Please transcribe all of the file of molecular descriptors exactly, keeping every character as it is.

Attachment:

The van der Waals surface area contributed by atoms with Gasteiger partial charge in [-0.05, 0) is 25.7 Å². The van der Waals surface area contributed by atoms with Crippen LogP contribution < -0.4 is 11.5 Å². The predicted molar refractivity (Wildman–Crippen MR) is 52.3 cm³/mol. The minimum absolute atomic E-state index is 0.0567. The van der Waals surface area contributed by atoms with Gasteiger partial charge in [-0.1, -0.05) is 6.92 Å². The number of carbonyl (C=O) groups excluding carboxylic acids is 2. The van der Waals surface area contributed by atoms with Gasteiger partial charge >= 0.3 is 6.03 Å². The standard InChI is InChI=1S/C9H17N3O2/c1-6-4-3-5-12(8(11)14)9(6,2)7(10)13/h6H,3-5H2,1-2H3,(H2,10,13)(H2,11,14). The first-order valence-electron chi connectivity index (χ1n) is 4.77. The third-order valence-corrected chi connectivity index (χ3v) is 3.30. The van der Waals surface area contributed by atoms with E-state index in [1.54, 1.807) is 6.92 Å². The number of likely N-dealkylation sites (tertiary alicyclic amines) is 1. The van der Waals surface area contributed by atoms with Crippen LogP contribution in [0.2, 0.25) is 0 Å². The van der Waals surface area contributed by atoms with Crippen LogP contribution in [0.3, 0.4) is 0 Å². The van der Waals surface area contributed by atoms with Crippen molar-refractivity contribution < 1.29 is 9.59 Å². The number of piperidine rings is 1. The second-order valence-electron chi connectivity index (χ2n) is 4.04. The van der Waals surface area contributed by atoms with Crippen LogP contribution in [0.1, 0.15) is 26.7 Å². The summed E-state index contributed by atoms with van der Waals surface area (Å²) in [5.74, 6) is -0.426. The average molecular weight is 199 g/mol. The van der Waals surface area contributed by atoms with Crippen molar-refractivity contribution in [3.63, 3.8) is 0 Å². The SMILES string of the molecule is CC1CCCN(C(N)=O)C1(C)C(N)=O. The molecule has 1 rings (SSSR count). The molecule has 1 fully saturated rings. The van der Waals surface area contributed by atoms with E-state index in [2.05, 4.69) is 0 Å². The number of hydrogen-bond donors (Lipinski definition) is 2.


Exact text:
The van der Waals surface area contributed by atoms with Gasteiger partial charge in [-0.05, 0) is 25.7 Å². The van der Waals surface area contributed by atoms with Crippen LogP contribution < -0.4 is 11.5 Å². The predicted molar refractivity (Wildman–Crippen MR) is 52.3 cm³/mol. The minimum absolute atomic E-state index is 0.0567. The van der Waals surface area contributed by atoms with Gasteiger partial charge in [-0.1, -0.05) is 6.92 Å². The number of carbonyl (C=O) groups excluding carboxylic acids is 2. The van der Waals surface area contributed by atoms with Gasteiger partial charge >= 0.3 is 6.03 Å². The standard InChI is InChI=1S/C9H17N3O2/c1-6-4-3-5-12(8(11)14)9(6,2)7(10)13/h6H,3-5H2,1-2H3,(H2,10,13)(H2,11,14). The first-order valence-electron chi connectivity index (χ1n) is 4.77. The third-order valence-corrected chi connectivity index (χ3v) is 3.30. The van der Waals surface area contributed by atoms with E-state index in [1.54, 1.807) is 6.92 Å². The number of likely N-dealkylation sites (tertiary alicyclic amines) is 1. The van der Waals surface area contributed by atoms with Crippen LogP contribution in [0.2, 0.25) is 0 Å². The van der Waals surface area contributed by atoms with Crippen LogP contribution in [0.3, 0.4) is 0 Å². The van der Waals surface area contributed by atoms with Crippen molar-refractivity contribution < 1.29 is 9.59 Å². The number of piperidine rings is 1. The second-order valence-electron chi connectivity index (χ2n) is 4.04. The van der Waals surface area contributed by atoms with Crippen LogP contribution in [0.1, 0.15) is 26.7 Å². The summed E-state index contributed by atoms with van der Waals surface area (Å²) in [5.74, 6) is -0.426. The average molecular weight is 199 g/mol. The van der Waals surface area contributed by atoms with Crippen molar-refractivity contribution in [3.63, 3.8) is 0 Å². The SMILES string of the molecule is CC1CCCN(C(N)=O)C1(C)C(N)=O. The molecule has 1 rings (SSSR count). The molecule has 1 fully saturated rings. The van der Waals surface area contributed by atoms with E-state index in [2.05, 4.69) is 0 Å². The number of hydrogen-bond donors (Lipinski definition) is 2.